2. In the subset of literature I would say Ann Rice’s work. She always put her heart and soul into her work and her series was so very well written. In visual art, I had a chance to go to the Smithsonian and honestly I loved all of the paintings that I saw and each and every brushstroke seemed its own chapter. I loved them all for different reasons and in different ways, like my children.

    • I too found Lestat’s character and his philosophical musings titillating enough to read half of the series which revolves around the life of vampires such as Louis, Armand and Daniel. Cursively written and thoroughly well researched indeed, though I’m not a particular fan of fantasy novels.

      • There is one sentence in her Mayfair Witches legacy series where she speaks of a character, Lasher, standing at his penthouse window in Rockefeller Center looking down on the cathedral roof contemplating capitalism as the snow fell on the rooftop beneath him. I don’t remember the exact words, but the image combined with my thoughts was quite profound.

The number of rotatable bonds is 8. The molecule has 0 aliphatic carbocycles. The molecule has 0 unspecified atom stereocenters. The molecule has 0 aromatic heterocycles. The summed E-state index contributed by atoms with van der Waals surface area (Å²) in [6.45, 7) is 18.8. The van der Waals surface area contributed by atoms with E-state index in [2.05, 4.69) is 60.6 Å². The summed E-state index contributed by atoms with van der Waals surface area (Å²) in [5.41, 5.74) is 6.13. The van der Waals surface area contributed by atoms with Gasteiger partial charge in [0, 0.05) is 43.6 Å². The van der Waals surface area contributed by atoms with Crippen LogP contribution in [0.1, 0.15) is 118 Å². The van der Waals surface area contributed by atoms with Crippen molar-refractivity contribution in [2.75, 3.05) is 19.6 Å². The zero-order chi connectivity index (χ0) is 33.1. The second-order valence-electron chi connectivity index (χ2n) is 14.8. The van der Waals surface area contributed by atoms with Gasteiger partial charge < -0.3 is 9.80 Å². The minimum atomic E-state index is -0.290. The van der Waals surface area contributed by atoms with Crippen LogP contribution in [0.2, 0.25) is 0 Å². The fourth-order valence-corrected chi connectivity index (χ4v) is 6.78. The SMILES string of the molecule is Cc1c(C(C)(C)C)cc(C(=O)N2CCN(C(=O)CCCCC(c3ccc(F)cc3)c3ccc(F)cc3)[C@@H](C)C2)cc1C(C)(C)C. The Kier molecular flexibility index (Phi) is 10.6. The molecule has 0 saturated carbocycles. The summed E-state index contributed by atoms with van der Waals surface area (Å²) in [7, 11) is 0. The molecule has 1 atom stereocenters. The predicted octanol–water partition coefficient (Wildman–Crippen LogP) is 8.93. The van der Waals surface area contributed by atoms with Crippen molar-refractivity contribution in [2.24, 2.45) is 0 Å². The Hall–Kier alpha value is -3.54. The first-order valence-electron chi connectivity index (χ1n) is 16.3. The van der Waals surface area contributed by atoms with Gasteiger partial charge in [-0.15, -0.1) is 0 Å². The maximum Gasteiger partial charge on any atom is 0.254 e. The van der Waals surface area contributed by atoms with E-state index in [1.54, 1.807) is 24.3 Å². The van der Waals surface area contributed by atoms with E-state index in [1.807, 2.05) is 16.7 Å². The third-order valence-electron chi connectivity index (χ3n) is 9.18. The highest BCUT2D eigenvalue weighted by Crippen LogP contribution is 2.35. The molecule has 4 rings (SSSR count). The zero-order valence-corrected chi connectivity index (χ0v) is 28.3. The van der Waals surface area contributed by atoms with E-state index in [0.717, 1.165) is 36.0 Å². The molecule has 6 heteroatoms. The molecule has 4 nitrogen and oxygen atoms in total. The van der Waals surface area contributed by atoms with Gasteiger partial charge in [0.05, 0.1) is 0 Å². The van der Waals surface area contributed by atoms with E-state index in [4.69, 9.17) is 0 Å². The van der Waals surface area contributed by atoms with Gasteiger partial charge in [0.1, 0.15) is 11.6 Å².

• Yes I love Anne Rice’s work. You’d never guess her tales were laden with such otherwise unsavory characters as vampires and witches because of the poeticism dripping from her words. That’s why I enjoyed “Interview with the Vampire,” but absolutely hated the film version.

  3. There are too many works of art that enthrall me. But, if I had to pick one, I’d say anything by artist Alfredo Rodriguez. His use of light and shadows add an incredible sense of realism. I almost feel as if I’ve stepped into the world of his subjects and could engage them in conversation.

    • Our favorite masterpieces are invariably determined by the way we personally relate to the subject or theme. That explain your preference for this artist in the detriment of others, right?